Modern technology for "Juakali", the informal sector

There is a booming informal sector in Kenya of small-scale traders, craftspeople, and entrepreneurs. A large percentage is known as “Juakali” (“in the hot sun”) because they work by the roadside, sometimes with shelter, sometimes not. Supremely adaptable, whatever you want made, copied, or created, the Kenyan informal business sector can provide it—and fast.

In a recent survey, the Juakali sector employs more than 14 million people translating to an 83.4 percent total jobs in the country and contributes 34.3 percent of the country’s Gross Domestic Product (GDP). Making it one of the most intense sectors in the Kenyan economy.

As other countries move to adopt more advanced technologies to enhance their productivity, Kenyan artisans remain trapped in the Stone-Age applications, consequently hindering their growth and that of the economy. However ,Gearbox seeks  to  promote  the  creation  of  inclusive  manufacturing  opportunity  for  Kenyans by providing modern technology resources and training to curb this problem.

Gearbox’s approach is also decidedly future-facing, meaning  that  the  technologies  and  methodologies  it  avails are  consistent  with  the  4th  industrial revolution. Gearbox also goes further to ensure that the assistance provided is end-to-end by partnering with others who complement their work. The African Innovation Ecosystems Group (AfricaIEG) is a business resource network that brings   together   various   parties   interested   in   proactively   designing,   developing and   deploying new   innovation ecosystems across Africa to create a pipeline of investment-ready, technology driven businesses.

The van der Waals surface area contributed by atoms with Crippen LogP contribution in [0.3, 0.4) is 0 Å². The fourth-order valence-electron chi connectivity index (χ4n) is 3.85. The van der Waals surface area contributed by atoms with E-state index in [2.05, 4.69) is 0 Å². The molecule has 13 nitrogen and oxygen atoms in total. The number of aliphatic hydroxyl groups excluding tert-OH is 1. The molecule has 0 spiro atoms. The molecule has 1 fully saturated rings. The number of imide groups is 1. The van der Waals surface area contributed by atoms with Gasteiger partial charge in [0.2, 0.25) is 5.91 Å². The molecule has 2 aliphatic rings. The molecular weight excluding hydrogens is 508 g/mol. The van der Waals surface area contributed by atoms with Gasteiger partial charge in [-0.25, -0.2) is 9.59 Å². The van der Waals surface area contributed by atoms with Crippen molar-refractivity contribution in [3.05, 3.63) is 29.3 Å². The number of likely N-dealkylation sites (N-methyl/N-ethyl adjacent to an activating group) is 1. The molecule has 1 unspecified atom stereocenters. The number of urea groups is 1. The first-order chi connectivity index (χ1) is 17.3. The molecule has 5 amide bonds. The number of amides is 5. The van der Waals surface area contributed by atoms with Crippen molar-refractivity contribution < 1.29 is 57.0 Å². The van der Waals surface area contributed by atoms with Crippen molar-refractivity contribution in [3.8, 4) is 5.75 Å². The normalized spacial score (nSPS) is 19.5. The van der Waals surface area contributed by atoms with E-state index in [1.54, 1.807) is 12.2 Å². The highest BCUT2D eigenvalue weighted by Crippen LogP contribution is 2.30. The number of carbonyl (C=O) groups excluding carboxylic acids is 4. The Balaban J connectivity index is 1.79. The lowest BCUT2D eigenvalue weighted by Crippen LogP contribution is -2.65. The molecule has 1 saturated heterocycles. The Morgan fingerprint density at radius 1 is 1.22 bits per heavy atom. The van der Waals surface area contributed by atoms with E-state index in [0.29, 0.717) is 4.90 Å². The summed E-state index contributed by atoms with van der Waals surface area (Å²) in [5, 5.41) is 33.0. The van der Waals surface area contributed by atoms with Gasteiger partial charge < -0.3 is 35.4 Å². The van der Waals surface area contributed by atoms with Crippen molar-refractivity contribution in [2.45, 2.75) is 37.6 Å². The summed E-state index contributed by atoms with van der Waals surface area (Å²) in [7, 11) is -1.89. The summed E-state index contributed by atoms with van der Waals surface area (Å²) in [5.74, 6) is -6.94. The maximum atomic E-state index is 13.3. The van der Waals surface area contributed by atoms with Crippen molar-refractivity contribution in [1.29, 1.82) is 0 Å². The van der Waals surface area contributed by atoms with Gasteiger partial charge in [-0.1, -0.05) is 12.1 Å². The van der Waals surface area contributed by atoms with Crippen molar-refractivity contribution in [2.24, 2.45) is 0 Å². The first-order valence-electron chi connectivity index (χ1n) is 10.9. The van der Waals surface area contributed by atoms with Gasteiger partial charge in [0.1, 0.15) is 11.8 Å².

In partnership with KCB 2jiajiri program, Gearbox trained 250 informal sector (juakali) artisans in metal fabrication, sheet metal works, wood work and plastics all at Kamukunji region in Nairobi. Different machines were deployed and an intense hands-on session was experienced by each artisan. AfricaIEG connected training experts in life-skills, human centered design to add to the value of the training, and business development services to maximize the chances of business success, and of course minimize the risk associated with the machine-purchase loans. Bearing in mind that the juakali artisans are mostly unable to leave their place of work for training more than a few hours a day, Gearbox’s designed containers for outreach with an engineering workshop and a training room.

The main objective of the program is to train individuals to use modern digital fabrication tools to produce items that have proven demand, quality competitive products and with little to less man power.  Great point is that the  machines  they have been  trained  on  were  designed  and  built  by  local contacts  through the Gearbox network, and are already proven in the market place. How easy is it to design customized machines for them?

The artisans then are enabled to buy the machines through soft loans and Gearbox will ensure that they are linked to markets through the Government’s Big 4 Agenda, beginning specifically with the “Affordable Housing” pillar for which plans to provide 700,000 new low-income housing units (500,000 national government, 200,000 Nairobi County government) are at an advanced stage.

The artisans through this customized training will be able to provide; door  hinges,  plastic  shower units  (shower  trays  and  sliding doors,  all  made  from  acrylic  and  metal),  kitchen  counter  tops,  window  frames,  electrical  consumer  boxes  among other  things. The training will ensure that the quality of the products meet the requisite standards.

There is need to consciously put more effort to diversify local industrial production and through policy, and such training we can fully target to improve manufacturing in Kenya. There is no other way of growing local firms without us investing in new technologies and creating a conducive business environment.

Nelson Mandela said, “The greatest glory in living lies not in never falling, but in rising every time we fall.” Let’s rise and comprehensively deal with our bottom of the pyramid through linking innovations to our SMEs for greater local productions and exports.